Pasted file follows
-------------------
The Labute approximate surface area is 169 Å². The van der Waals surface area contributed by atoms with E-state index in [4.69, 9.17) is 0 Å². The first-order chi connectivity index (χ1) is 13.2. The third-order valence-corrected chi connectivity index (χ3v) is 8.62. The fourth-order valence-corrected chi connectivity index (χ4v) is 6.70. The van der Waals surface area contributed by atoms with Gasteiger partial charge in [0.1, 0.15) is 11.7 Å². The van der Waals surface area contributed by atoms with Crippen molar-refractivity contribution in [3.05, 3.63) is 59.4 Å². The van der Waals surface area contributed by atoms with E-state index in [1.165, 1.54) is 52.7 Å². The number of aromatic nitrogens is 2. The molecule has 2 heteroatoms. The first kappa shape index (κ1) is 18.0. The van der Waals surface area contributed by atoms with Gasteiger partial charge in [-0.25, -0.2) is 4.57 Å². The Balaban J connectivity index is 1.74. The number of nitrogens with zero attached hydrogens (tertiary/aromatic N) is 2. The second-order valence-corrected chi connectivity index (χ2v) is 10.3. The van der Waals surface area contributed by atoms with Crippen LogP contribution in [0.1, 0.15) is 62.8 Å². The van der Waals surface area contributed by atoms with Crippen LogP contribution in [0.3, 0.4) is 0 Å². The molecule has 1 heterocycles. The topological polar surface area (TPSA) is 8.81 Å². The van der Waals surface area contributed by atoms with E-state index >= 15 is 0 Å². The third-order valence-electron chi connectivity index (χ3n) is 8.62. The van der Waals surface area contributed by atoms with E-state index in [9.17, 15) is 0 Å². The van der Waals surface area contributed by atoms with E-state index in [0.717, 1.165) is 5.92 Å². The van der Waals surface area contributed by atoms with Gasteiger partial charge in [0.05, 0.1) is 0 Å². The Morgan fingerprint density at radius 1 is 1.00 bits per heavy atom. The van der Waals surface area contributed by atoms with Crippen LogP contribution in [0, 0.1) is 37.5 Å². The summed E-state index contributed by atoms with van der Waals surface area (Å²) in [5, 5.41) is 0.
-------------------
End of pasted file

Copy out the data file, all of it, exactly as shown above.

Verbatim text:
The Labute approximate surface area is 169 Å². The van der Waals surface area contributed by atoms with E-state index in [4.69, 9.17) is 0 Å². The first-order chi connectivity index (χ1) is 13.2. The third-order valence-corrected chi connectivity index (χ3v) is 8.62. The fourth-order valence-corrected chi connectivity index (χ4v) is 6.70. The van der Waals surface area contributed by atoms with Gasteiger partial charge in [0.1, 0.15) is 11.7 Å². The van der Waals surface area contributed by atoms with Crippen molar-refractivity contribution in [3.05, 3.63) is 59.4 Å². The van der Waals surface area contributed by atoms with E-state index in [1.165, 1.54) is 52.7 Å². The number of aromatic nitrogens is 2. The molecule has 2 heteroatoms. The first kappa shape index (κ1) is 18.0. The van der Waals surface area contributed by atoms with Gasteiger partial charge in [-0.25, -0.2) is 4.57 Å². The Balaban J connectivity index is 1.74. The number of nitrogens with zero attached hydrogens (tertiary/aromatic N) is 2. The second-order valence-corrected chi connectivity index (χ2v) is 10.3. The van der Waals surface area contributed by atoms with Crippen LogP contribution in [0.1, 0.15) is 62.8 Å². The van der Waals surface area contributed by atoms with Crippen LogP contribution in [0.3, 0.4) is 0 Å². The molecule has 1 heterocycles. The topological polar surface area (TPSA) is 8.81 Å². The van der Waals surface area contributed by atoms with E-state index >= 15 is 0 Å². The third-order valence-electron chi connectivity index (χ3n) is 8.62. The van der Waals surface area contributed by atoms with E-state index in [9.17, 15) is 0 Å². The van der Waals surface area contributed by atoms with E-state index in [0.717, 1.165) is 5.92 Å². The van der Waals surface area contributed by atoms with Gasteiger partial charge in [0.05, 0.1) is 0 Å². The Morgan fingerprint density at radius 1 is 1.00 bits per heavy atom. The van der Waals surface area contributed by atoms with Crippen LogP contribution in [0, 0.1) is 37.5 Å². The summed E-state index contributed by atoms with van der Waals surface area (Å²) in [5, 5.41) is 0.